have had many lives. I have served and bussed tables at a fastfood
chain. After graduation, I sat for 12 hours at reception desks,
making coffee for bosses and jotting down meeting minutes. I was the thirdworlder taking calls and pacifying irate first-world
customers. For a while, I was also intended to be a doctor and a
nurse working off shore for a million-peso salary. My green card was
within arm’s reach, yet it felt as if my dreams were faltering one by
one. All the lives I lived allowed me to survive, but none of them made me feel as if I was fully living.
I live with just enough to raise my child and pay the bills and a
30-year mortgage. I live in a tiny home with a broken roof from where
rainwater trickles down half of the year. But it is a life I wouldn’t
trade for millions or a white coat, because it is a life that I only imagined once, in a cubicle surrounded by white walls and
heart for travel and writing is rooted far and deep. During childhood,
my stepfather would take us to places we have never heard of. I grew
up yearning for discoveries and writing poems about the rain, oceans,
and mountains. So even when the economy crashed and the traveling
stopped, getting away remained as my motivation whenever life gets tough.
he died four years ago, I almost stopped dreaming. Work wasn’t
sufficient to sustain my family and in between the long, amnesiac
hours, grief and pain grew roots in my bones. Guilt consumed me, because he wanted me to be someone bigger. Instead, I got married,
had a kid, and earned so little. So despite knowing it’s not what my heart desires, I considered leaving for the US to be
what he wanted me to be.
|Photo by Celine Reyes of Celineism|
the midst of parental death and a displaced sense of self, I rode a
train to Malate with my daughter one Sunday in search of my stepfather’s favorite places. The thrill of returning
to my mother city, of trees and buildings growing small as the train
sped off, brought my pulse back. Then, there, in the
middle of the big, bustling city, a brown mariposa – similar to one
that stayed long in my house the day after my stepfather died –
appeared out of nowhere and nipped me in the eye.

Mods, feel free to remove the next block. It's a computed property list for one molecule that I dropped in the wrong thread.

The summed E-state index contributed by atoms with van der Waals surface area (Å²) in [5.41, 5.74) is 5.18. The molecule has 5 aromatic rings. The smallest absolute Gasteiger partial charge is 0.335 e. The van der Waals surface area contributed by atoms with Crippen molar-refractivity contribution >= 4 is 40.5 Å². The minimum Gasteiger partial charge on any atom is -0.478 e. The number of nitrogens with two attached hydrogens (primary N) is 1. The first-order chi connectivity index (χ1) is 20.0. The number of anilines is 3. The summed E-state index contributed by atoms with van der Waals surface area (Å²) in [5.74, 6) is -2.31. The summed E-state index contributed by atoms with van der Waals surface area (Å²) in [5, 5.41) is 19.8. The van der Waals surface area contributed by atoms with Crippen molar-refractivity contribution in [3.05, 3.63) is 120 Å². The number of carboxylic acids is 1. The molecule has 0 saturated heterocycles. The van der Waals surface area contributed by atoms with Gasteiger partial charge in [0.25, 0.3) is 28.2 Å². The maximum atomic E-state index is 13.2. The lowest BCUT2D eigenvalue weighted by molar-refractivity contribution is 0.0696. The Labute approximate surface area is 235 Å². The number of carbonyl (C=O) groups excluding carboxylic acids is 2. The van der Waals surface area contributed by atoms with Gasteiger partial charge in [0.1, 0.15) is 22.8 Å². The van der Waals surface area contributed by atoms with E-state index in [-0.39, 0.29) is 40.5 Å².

quit my job and pursued a career in freelance writing. I stayed in my country and began
traveling more. I brought my daughter to mountains and islands on
weekends. We braved roads together, and my spirit felt alive
again. Things magically fell into place.
on-the-road encounters led me to people who appreciate my work
enough to send me to destinations I never
thought I would see in this lifetime – and when I am lucky, also have my daughter experience them. These journeys have become the heart and map of many stories that made it to homes – on land and up above.
say that travel changed my life is an understatement. It has, along
with my daughter and words, saved me from myself.
travel gave me was not an escape but a way to look at life for what it is: chaotic and frustrating, yet often magical and enriching. It didn’t give me
a temporary wound patch. It gave me courage until I was able to stand bold
in stillness. It didn’t afford me must-visit destinations. It
afforded me relationships and experiences
that taught me to be more open, forgiving, and appreciative of people, wherever
they may come from. It didn’t lead me to a job. It offered me a window to
be here, to live and not just survive, to breathe and see
my dreams take flight, is a priceless reality that I will
forever be grateful for. If I have not traveled to Manila that Sunday,
maybe things would be different. Maybe my eyes will remain shut and
weeping. Maybe I won’t be writing now to tell you that the
gifts of travel are alive and real. That it can change the course of
history, if we keep our eyes open and buoy our spirits high. I know, because it has changed mine.
|Photo by Irene Maligat of Inspiring Grateful Travels|